Clayton Christensen's Ideas For Insuring the Poor
Clayton M. Christensen is a professor of business administration at the Harvard Business School. He is the bestselling author of five books, including his seminal work, The Innovator's Dilemma, which received the Global Business Book Award for the best business book of the year, and most recently, The Innovator's Prescription, which examines how to fix our healthcare system. Christensen serves on several public and privately traded boards and is the founder of a successful consulting company and an investment management firm. He holds a B.A. with highest honors in economics from Brigham Young University and an M.Phil. in applied econometrics and the economics of less-developed countries from Oxford University, where he studied as a Rhodes Scholar; he received an MBA with high distinction from the Harvard Business School in 1979, graduating as a George F. Baker Scholar, and was awarded his DBA from the Harvard Business School in 1992.
Christensen: You know, the government now is all worried about how to afford healthcare, assuming that the cost will continue to increase as they have. And so, how to help the uninsured and the poor afford it is a big issue there, but the big question is how do you make it affordable? And if you make it affordable, then providing healthcare for those who are poor and uninsured becomes a much easier problem to solve. Now, for example, a couple of our former students set up retail clinics called the MinuteClinic, beginning in Minnesota and now it’s rolling out around the country. And in a MinuteClinic, you can go and in 15 minutes you’re in or out or it’s free. And they treat about 18 disorders that are rules based, that is, there’s a go, no go, unambiguous diagnostic coupled with a rules based therapy. And the MinuteClinics are staffed by nurse practitioners who can do a perfectly good job of diagnosis and treatment, and the price of the services done in a MinuteClinic are 1/3 the price of the service done in a doctor’s office, and of course the doctors just protest the establishment of these clinics, and they say for the good of the patient you need to leave it in the care of a doctor, but it’s actually for the good of the doctor that they are protesting that. And if the government will clear the way for the creation of these disruptive business models, that’s the way you provide healthcare to the poor and the uninsured.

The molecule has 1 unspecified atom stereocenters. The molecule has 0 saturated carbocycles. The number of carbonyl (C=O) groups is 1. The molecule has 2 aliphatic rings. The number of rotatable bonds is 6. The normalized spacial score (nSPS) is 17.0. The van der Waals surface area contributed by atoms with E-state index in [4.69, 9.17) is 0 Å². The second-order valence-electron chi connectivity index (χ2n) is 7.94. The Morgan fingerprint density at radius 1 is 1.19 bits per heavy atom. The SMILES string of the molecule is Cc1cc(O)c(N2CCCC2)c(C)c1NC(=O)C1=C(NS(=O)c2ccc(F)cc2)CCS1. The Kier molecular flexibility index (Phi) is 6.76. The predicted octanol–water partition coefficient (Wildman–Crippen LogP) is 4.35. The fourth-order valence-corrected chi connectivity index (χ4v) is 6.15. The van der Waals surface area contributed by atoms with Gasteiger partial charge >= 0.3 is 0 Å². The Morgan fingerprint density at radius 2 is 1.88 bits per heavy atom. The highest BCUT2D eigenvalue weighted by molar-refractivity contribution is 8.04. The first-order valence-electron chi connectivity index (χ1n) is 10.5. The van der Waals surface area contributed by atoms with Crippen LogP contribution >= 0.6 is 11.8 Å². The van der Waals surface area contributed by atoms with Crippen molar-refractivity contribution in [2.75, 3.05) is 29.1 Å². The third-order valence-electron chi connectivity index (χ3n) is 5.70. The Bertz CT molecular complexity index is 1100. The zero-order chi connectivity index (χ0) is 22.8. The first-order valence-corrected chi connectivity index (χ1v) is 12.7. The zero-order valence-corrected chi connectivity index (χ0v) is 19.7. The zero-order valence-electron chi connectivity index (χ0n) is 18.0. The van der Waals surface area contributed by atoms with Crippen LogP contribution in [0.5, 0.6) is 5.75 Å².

Harvard Business School Professor Clayton Christensen explores solutions for America's uninsured.
Good science is sometimes trumped by the craving for a "big splash."
- Scientists strive to earn credit from their peers, for grants from federal agencies, and so a lot of the decisions that they make are strategic in nature. They're encouraged to publish exciting new findings that demonstrate some new phenomenon that we have never seen before.
- This professional pressure can affect their decision-making — to get acclaim they may actually make science worse. That is, a scientist might commit fraud if he thinks he can get away with it or a scientist might rush a result out of the door even though it hasn't been completely verified in order to beat the competition.
- On top of the acclaim of their peers, scientists — with the increasing popularity of science journalism — are starting to be rewarded for doing things that the public is interested in. The good side of this is that the research is more likely to have a public impact, rather than be esoteric. The bad side? To make a "big splash" a scientist may push a study or article that doesn't exemplify good science.
Moans, groans, and gripes release stress hormones in the brain.
Could you give up complaining for a whole month? That's the crux of this interesting piece by Jessica Hullinger over at Fast Company. Hullinger explores the reasons why humans are so predisposed to griping and why, despite these predispositions, we should all try to complain less. As for no complaining for a month, that was the goal for people enrolled in the Complaint Restraint project.
Participants sought to go the entirety of February without so much as a moan, groan, or bellyache.
Two space agencies plan missions to deflect an asteroid.
- NASA and the European Space Agency (ESA) are working together on missions to a binary asteroid system.
- The DART and Hera missions will attempt to deflect and study the asteroid Didymoon.
- A planetary defense system is important in preventing large-scale catastrophes.
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